Local Artist Helps Preserve Letterpress Printing

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It is the time of year for Valentine's cards. Some of those will be coming from a local woman who is keeping the tradition of letterpress printing alive, one piece of paper at a time.

Sarah Ridgley, owner of Pheasant Press in Fort Smith, is standing in front of a humming machine. It's the sound of keeping a dying art alive as Ridgley prints cards which read "Love." She does so using letterpress printing, churning out hand fed and hand laid typed paper. Ridgley fell in love with letterpress paper eight years ago. She says, "I was researching my own wedding invitations, and all I saw the gorgeous letter press print invitations and they had this deep impression on the paper, and I thought this is really cool, how are people doing this."

Now nearly a decade, and five presses later, Ridgley is helping to keep the tradition going. "There’s an art to it, "she says, "but people aren’t learning that anymore, because there’s really not a demand for the skill. There’s a revival going on, small press movement. It pretty much started when people stopped using the printing presses, people started collecting them and saving them, and saving the type because they wanted to pass the skills on to other people,"  says Ridgley.

What sets letterpress apart from the print seen from a digital printer, is the process. Letterpress uses what's known as move-able type, metal, led, and ink to press the print into paper, creating an impression.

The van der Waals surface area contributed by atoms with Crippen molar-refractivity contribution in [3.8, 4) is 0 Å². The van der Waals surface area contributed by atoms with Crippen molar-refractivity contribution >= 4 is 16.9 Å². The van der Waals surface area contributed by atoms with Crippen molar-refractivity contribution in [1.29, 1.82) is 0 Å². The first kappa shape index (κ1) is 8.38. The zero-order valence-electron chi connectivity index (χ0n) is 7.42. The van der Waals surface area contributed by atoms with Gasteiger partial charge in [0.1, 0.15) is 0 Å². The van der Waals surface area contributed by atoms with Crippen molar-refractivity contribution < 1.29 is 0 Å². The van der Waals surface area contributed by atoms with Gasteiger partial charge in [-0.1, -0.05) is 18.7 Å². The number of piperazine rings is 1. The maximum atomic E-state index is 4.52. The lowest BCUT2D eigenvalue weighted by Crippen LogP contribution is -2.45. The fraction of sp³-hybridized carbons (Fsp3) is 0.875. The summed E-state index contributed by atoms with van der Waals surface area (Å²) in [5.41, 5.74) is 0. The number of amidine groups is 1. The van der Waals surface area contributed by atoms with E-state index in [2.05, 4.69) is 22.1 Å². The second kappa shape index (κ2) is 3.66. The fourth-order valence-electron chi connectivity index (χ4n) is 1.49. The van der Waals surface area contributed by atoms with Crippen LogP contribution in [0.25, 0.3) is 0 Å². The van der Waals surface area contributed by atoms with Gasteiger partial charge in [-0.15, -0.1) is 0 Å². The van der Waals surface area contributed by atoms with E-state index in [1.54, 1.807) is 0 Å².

Ridgley says, "They used it until the 1950's, maybe the 1960's, and then with the invention of printers we have today, it just went away because it's so cost prohibitive."

Even though the items may be more expensive to make, there is a market for them. Ridgley has produced wedding invitations, cards, prints, postcards, coasters, even jewelry. Her products have shipped as far away as Australia and Japan.

It is a snowy day when we meet up with her inside her studio. She throws another log into the antique stove. The cozy, but large studio is located just off her house, which was purchased on a whim at an auction because of her love of letterpress and the space it would afford her.

We ask her if she ever thought her love of letterpress would lead to what it has, she replies, "I kind of hoped it would, but no, I never thought it would be as big as it is now. I never thought I would have this."

And it's all because a young woman was planning her wedding.

You can find more about Ridgley and her products on her website pheasantpress.com.